David: We’re stuck in a vicious cycle. The city has regulated what used to be citizen responsibility. There was a time when the people could build a building wherever they liked. This resulted in the classic French villas and Italian hill towns whose streets have an organic feel along with organic squares and spaces. The builders of those buildings had a civic responsibility to build in a manner that contributed to the vibrancy of the entire public realm. Now that civic responsibility has been taken away from the creator of the building and is instead regulated by the city. We rely on the intelligence of one or two public planners rather than the magic and creativity that each individual can bring to the public realm. It’s a total erosion of what used to be citizen responsibilities and has created what I’d call an entitlement attitude. Cities define their residents as customers and start creating a customer-merchant relationship. With that kind of set up, a resident can say, “I have my rights –you provide the roads, remove the rubbish and fix the conflicts I have with my neighbors. I pay the money, you give me the product.” At the same time, without realizing it, those residents are also saying, “I’m a disembodied citizen. I no longer belong to a vibrant community; I no longer have a connection to my neighbors.” The city has taken away their responsibilities, but they’ve also surrendered it. To solve problems, cities need to hand back that responsibility to the residents.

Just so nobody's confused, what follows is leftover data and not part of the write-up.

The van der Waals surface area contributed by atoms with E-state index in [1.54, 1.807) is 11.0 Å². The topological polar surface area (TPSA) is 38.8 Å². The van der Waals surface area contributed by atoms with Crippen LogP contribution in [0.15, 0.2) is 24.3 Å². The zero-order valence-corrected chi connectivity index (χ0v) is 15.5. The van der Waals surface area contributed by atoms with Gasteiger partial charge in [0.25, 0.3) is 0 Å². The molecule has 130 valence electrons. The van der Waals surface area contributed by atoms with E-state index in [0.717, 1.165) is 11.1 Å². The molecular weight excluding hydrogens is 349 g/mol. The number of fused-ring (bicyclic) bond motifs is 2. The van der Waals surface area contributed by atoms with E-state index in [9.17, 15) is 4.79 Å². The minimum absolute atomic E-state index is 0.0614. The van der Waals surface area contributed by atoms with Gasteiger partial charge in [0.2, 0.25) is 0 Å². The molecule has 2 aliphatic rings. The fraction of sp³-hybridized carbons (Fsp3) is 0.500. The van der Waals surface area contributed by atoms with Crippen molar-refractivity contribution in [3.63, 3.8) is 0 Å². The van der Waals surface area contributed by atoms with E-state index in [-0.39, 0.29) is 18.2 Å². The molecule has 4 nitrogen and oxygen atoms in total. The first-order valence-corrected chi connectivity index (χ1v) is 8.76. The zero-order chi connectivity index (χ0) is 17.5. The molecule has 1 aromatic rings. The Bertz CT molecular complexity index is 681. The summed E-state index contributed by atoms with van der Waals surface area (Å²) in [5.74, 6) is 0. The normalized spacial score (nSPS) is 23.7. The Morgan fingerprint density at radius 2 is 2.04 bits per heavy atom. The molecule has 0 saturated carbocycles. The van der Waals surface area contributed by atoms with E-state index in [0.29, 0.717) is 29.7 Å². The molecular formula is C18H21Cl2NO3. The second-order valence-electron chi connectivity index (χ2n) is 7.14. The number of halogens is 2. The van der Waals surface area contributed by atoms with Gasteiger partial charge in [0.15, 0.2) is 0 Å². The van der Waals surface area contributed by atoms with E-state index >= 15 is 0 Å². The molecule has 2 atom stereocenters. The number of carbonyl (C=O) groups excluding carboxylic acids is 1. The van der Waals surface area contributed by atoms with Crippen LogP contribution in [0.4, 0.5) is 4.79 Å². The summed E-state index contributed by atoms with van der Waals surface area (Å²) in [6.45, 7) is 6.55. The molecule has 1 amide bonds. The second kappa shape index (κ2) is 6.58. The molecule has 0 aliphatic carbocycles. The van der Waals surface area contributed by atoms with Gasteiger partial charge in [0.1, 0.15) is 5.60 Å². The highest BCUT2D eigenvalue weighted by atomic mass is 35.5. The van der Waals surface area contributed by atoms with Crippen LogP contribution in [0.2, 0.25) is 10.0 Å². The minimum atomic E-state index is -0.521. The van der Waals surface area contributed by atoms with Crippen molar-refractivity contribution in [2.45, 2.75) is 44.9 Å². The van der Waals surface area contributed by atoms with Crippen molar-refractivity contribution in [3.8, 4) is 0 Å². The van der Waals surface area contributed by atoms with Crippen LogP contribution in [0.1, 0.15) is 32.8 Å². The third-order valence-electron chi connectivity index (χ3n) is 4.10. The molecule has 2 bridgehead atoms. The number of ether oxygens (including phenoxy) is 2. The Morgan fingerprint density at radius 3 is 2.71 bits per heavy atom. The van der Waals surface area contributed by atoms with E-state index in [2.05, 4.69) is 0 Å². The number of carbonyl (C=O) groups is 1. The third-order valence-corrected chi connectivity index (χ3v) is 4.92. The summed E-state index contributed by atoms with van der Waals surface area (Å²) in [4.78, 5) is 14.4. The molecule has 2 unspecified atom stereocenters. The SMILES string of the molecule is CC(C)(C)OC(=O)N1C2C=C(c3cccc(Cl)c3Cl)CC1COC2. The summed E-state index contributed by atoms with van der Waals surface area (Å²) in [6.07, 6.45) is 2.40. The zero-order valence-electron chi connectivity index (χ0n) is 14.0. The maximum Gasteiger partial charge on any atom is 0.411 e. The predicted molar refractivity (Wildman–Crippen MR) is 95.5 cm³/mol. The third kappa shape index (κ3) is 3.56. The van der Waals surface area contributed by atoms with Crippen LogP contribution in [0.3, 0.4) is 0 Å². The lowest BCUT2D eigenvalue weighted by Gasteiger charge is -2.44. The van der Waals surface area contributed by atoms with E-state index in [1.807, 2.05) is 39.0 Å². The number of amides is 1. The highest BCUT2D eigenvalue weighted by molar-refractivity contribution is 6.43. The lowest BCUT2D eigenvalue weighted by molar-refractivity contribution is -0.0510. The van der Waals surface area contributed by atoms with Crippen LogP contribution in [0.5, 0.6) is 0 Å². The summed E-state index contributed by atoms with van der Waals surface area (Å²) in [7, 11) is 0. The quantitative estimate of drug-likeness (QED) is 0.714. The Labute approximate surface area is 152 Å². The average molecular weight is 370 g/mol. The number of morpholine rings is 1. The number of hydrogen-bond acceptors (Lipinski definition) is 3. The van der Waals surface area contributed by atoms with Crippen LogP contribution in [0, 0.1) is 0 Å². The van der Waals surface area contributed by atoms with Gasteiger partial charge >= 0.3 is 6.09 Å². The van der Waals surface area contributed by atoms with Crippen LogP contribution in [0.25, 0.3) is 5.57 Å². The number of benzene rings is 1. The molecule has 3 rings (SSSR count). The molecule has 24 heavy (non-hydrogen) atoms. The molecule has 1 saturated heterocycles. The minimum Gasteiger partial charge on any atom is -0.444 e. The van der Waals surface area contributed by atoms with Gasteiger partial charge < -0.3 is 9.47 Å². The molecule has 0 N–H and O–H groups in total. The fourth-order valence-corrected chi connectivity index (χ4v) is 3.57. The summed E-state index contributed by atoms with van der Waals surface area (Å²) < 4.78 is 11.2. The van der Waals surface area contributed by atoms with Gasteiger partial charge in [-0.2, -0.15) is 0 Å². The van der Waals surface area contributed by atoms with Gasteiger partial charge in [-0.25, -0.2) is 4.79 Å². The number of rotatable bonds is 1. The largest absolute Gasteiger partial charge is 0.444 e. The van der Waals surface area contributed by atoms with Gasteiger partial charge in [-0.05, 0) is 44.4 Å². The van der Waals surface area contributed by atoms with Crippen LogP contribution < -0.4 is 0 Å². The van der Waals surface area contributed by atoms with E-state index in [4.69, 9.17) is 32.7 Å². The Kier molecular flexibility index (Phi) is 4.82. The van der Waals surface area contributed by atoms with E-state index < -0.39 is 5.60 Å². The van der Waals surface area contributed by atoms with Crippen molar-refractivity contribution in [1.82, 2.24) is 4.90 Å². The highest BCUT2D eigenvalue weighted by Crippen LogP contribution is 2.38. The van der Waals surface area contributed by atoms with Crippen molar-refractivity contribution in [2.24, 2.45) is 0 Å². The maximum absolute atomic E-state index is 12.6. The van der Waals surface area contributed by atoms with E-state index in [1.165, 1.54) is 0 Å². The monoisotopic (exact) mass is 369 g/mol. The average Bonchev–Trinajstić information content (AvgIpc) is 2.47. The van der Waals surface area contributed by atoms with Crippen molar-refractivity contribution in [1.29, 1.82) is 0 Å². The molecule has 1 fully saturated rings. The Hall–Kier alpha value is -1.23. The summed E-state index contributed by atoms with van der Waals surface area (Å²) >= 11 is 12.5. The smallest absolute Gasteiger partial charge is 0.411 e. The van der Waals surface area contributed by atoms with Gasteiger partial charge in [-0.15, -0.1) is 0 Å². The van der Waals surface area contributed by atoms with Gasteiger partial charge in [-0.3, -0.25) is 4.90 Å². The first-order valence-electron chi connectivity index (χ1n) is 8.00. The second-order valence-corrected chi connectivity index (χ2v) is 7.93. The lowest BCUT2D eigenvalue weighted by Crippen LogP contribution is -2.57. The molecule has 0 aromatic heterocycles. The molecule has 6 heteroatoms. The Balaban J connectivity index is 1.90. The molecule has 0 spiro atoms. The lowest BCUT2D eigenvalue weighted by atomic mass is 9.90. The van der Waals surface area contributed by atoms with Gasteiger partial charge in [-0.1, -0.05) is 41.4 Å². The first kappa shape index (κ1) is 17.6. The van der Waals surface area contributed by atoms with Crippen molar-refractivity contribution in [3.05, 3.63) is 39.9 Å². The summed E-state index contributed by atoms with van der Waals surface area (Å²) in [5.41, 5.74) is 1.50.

I often talk about when kids used to play in the streets; it was their first lesson sin citizenship. You didn’t choose who lived on your street, or what their interests were. Those kids had to learn to accommodate the cranky man on the corner. It was a lesson in negotiation –that’s what living in a city is all about. We no longer let kids play in the street; we take them to an organized sports center where the rules are set down by an authority figure. We’re training them for this disempowered type of citizenship which is citizenship in name but not in practice.

BWTC: I’ve heard you talk about humor and intrigue – is there a way to convey the essence of how people can have fun and enter these spaces with a sense of whimsy?